Print production refers either to digital printing, such as color lasers, or to commercial printing, such as offset lithography. Digital printing typically only requires about 120 ppi for good print quality. Also, most digital printers have engines built in to convert RGB color to CMYK. Commercial printing requires a much higher file resolution, and RGB images may need to be converted to CMYK or grayscale. The minimum resolution is typically 300 ppi at 100% size. You should, however, always check with your service provider for file requirements. To achieve the best print quality, images should not be artificially scaled up in Photoshop by more than 110% of their original size. It's also important to note that Photoshop should not be used for adding a lot of text. Because Photoshop files are bitmaps, small, body-weight text will appear fuzzy. Text should be limited to large display text only. Smaller text should be added to the imported Photoshop image with a page layout program, such as InDesign.
This feature works the same in all recent versions of Adobe Photoshop: CS5, CS6, and Creative Cloud (CC).
- Open any image you need to use for Print Production.
(In our example this image is to be used on the cover of a brochure. It will be commercially printed, with a finished trim size of 8.75' x 8.75'. Because the image will extend to the edges of the cover page, the printer will also need an extra 0.25' bleed to ensure there isn't a sliver of white showing on any of the edges after the printing process. An extra 0.125' per side is a typical requirement for artwork that extends off the edge of a page.)
- Check for sufficient image resolution and size by going to Image > Image Size. Click Cancel to close the dialog box.
- Select the Crop Tool , then go to the Options Bar and choose Size & Rotation from the drop-down, enter a value in the Width and Height fields (9 in both), and 300 in the Resolution field. Click OK.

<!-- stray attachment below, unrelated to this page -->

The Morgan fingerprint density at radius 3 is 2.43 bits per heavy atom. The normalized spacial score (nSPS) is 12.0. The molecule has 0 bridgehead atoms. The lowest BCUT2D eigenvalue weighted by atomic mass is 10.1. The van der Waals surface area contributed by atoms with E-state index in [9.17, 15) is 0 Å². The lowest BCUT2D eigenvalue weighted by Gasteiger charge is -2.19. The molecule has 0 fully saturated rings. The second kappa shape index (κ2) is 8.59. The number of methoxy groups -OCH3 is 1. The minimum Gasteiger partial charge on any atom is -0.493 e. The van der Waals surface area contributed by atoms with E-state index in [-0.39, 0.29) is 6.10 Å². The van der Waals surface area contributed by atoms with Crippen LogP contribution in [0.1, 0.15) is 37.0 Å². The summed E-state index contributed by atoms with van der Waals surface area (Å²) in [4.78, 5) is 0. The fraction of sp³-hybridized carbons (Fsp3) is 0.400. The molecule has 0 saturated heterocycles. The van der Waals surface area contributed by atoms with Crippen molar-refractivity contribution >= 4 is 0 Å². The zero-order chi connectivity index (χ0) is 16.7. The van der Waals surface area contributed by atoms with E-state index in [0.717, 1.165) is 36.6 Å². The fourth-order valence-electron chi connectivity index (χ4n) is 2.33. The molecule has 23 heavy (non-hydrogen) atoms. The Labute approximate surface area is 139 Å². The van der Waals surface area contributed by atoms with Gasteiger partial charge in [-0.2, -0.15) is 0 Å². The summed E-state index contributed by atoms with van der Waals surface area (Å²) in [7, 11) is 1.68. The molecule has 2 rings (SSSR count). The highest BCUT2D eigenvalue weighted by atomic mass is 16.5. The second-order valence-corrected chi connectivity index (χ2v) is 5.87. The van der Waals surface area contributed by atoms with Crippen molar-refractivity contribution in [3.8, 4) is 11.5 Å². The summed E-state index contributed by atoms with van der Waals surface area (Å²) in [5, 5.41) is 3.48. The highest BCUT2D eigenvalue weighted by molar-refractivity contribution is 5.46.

- Go to the image and move the cropping marquee. You may either choose a corner and drag or use the arrow keys on your keyboard to adjust the position. In our example, we have centered the open poppy. Press Enter (PC)/Return (Mac) to commit the crop.
- Select the Move Tool . You may also need to create a ghosted white rectangle at the bottom-right of the image, .375' in from the bottom and right edges, to accommodate text. You'll create guidelines to help with placement.
- Go the Application Bar, on the View menu at the top of the screen. Select Show Rulers.
- Go to the horizontal ruler at the top of the image window. Click and hold in the notch area, and drag a guide down (to the 8.875' position to mark the bottom trim edge of the image).
- Go to the vertical ruler at the left of the image window. Click and hold in the notch area and drag a guide over (to the 8.875' position).
- Go back to the horizontal ruler and drag down another guide (to the 8.5' position).
- Go to the vertical ruler and drag over a guide (to the 8.5' position).
- Go to the vertical ruler again and drag a guide (to the 5' mark), then a final horizontal guide (to the 5.75' mark).
- Go to the Layers Panel and create a new layer.
- Select the Rectangular Marquee Tool and create a marquee between the innermost guides.
- Go to Edit > Fill. In the dialog box, select White from the Use menu, make sure Preserve Transparency is NOT checked, and click OK.
- In the Layers Panel, set the Opacity (to 60).
- Type Ctrl+D (PC)/Command+D (Mac) to deselect the marquee. Save your work and keep the file open.
- The rest of the layout will be done outside of Photoshop in a non-Adobe software application. The TIFF format has been requested. Go to the Layers Panel, click the Panel Menu button, and select Flatten Image.